DEVELOPING AND DEMONSTRATING technologies that could meaningfully cut carbon dioxide emissions is crucial in mitigating aviation’s environmental impact. One new R&D initiative recently announced in the UK is the HyFlyer Project to develop a hydrogen fuel cell powertrain, which will culminate in a demonstration flight involving a Piper M-Class turboprop aircraft conducting a 250–300 nautical miles (463–555km) flight out of Orkney in the Northern Isles.
A £2.7 million UK government grant to support the development and demonstration of a hydrogen fuel-cell powertrain for the project, awarded via the Aerospace Technology Institute, was announced in September by the latest UK Transport Secretary Grant Shapps during a speech encouraging innovation to transform the aviation industry.
The powertrain is under development by a Californian company, ZeroAvia, which describes itself as a “zeroemission aviation specialist”.
ZeroAvia is setting up a base at Cranfield Airport in Bedfordshire.
There, the company will cooperate with partners in the technology, advanced manufacturing, energy and aviation sectors.
These include the European Marine Energy Centre, which produces green hydrogen from wind and tidal energy and will investigate the infrastructure needed to fuel the Piper with green hydrogen, initially on Orkney but with a view to replicating the infrastructure at other airports.
Cranfield Aerospace Solutions will help integrate the powertrain into the Piper and host the ZeroAvia team at its facilities at Cranfield, undertaking design work on the aircraft and modifying the aircraft for the trial. Fuel cell engineering company Intelligent Energy will optimise its evaporative cooling fuel cell technology for the aircraft.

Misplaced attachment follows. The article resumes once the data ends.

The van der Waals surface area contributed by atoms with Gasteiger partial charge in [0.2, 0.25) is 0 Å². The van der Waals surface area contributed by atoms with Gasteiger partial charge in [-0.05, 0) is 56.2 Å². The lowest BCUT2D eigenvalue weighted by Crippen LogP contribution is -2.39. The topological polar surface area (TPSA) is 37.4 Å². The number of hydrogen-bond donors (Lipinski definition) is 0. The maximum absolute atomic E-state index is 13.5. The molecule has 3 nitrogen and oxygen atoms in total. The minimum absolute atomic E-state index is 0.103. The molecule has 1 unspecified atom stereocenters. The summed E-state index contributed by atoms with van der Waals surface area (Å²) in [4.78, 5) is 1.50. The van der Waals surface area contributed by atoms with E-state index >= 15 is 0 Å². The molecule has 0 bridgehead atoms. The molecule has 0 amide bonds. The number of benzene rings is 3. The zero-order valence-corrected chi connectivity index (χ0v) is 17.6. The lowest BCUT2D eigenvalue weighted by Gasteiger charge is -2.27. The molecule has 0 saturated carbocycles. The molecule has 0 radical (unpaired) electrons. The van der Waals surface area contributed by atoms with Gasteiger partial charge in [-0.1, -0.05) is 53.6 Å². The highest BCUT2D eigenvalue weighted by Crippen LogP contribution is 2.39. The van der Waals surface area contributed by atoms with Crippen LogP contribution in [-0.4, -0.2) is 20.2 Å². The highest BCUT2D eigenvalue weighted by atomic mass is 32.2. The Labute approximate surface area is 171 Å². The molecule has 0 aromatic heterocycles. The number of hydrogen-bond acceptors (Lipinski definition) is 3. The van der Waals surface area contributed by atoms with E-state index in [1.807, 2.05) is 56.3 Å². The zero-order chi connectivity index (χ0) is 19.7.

ZeroAvia said: “The aim is for the powertrain to deliver the same performance as a conventional aircraft engine, but with zero carbon emissions and at around half of the operating costs.”
The company added the Orkney demonstration would be a “key step” in longer-term objectives to supply an electric powertrain to commercial operators and aircraft manufacturers in 2022 and, later, power a fixed-wing aircraft with up to 20 seats and 500-mile (926km) range.
ZeroAvia said the project puts the UK “at the forefront” of research centred on decarbonising aviation. The company’s founder and CEO Val Miftakhov said: “Our project goal of 300 nautical miles is equivalent to the distance from London to Edinburgh and will prove that zero-emission aviation, powered by hydrogen, can play a key role within the UK and other countries’ transport strategies.”
ZeroAvia is already flight testing its powertrain prototype in California aboard Piper PA-64 N504TZ under a US Federal Aviation Administration Experimental Certificate issued earlier this year. The company claims this aircraft, “is currently the world’s largest zero-emission aircraft flying without any fossil fuel support”.
ZeroAvia says smaller zeroemission aircraft powered by hydrogen fuel cells, “will be able to achieve similar perseat economics as today’s large regional jets, allowing economical use of smaller local airports for point-to-point travel”.
European Marine Energy Centre hydrogen project specialist Richard Ainsworth said: “Hydrogen has the potential to help meet our emission commitments where electrons and batteries can’t.” Mark Broadbent